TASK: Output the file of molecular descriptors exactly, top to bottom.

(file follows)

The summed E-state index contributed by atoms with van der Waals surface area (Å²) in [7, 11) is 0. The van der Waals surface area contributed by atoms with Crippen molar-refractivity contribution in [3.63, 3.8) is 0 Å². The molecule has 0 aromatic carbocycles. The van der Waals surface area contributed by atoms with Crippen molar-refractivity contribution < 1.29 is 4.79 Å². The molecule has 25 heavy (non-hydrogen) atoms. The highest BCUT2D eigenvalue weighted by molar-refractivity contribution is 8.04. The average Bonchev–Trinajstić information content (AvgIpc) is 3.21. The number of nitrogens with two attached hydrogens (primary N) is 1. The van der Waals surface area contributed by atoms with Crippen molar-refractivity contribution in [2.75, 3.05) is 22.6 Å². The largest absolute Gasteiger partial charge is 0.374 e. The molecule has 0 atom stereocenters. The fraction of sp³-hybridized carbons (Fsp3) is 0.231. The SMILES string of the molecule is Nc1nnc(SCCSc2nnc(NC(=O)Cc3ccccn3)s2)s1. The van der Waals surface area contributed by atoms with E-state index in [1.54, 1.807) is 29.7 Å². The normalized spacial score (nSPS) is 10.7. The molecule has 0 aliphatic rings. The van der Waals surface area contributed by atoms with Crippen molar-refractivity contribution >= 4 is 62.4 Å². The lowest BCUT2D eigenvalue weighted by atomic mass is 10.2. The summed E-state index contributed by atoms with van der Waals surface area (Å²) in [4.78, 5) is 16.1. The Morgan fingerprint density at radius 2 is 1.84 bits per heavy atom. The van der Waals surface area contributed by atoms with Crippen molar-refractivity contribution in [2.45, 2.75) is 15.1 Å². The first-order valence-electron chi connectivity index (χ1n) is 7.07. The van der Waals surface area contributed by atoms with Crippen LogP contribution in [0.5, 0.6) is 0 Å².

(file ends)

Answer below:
The summed E-state index contributed by atoms with van der Waals surface area (Å²) in [7, 11) is 0. The van der Waals surface area contributed by atoms with Crippen molar-refractivity contribution in [3.63, 3.8) is 0 Å². The molecule has 0 aromatic carbocycles. The van der Waals surface area contributed by atoms with Crippen molar-refractivity contribution < 1.29 is 4.79 Å². The molecule has 25 heavy (non-hydrogen) atoms. The highest BCUT2D eigenvalue weighted by molar-refractivity contribution is 8.04. The average Bonchev–Trinajstić information content (AvgIpc) is 3.21. The number of nitrogens with two attached hydrogens (primary N) is 1. The van der Waals surface area contributed by atoms with Crippen molar-refractivity contribution in [2.75, 3.05) is 22.6 Å². The largest absolute Gasteiger partial charge is 0.374 e. The molecule has 0 atom stereocenters. The fraction of sp³-hybridized carbons (Fsp3) is 0.231. The SMILES string of the molecule is Nc1nnc(SCCSc2nnc(NC(=O)Cc3ccccn3)s2)s1. The van der Waals surface area contributed by atoms with E-state index in [1.54, 1.807) is 29.7 Å². The normalized spacial score (nSPS) is 10.7. The molecule has 0 aliphatic rings. The van der Waals surface area contributed by atoms with Crippen molar-refractivity contribution >= 4 is 62.4 Å². The lowest BCUT2D eigenvalue weighted by atomic mass is 10.2. The summed E-state index contributed by atoms with van der Waals surface area (Å²) in [4.78, 5) is 16.1. The Morgan fingerprint density at radius 2 is 1.84 bits per heavy atom. The van der Waals surface area contributed by atoms with Crippen molar-refractivity contribution in [2.45, 2.75) is 15.1 Å². The first-order valence-electron chi connectivity index (χ1n) is 7.07. The van der Waals surface area contributed by atoms with Crippen LogP contribution in [0.5, 0.6) is 0 Å².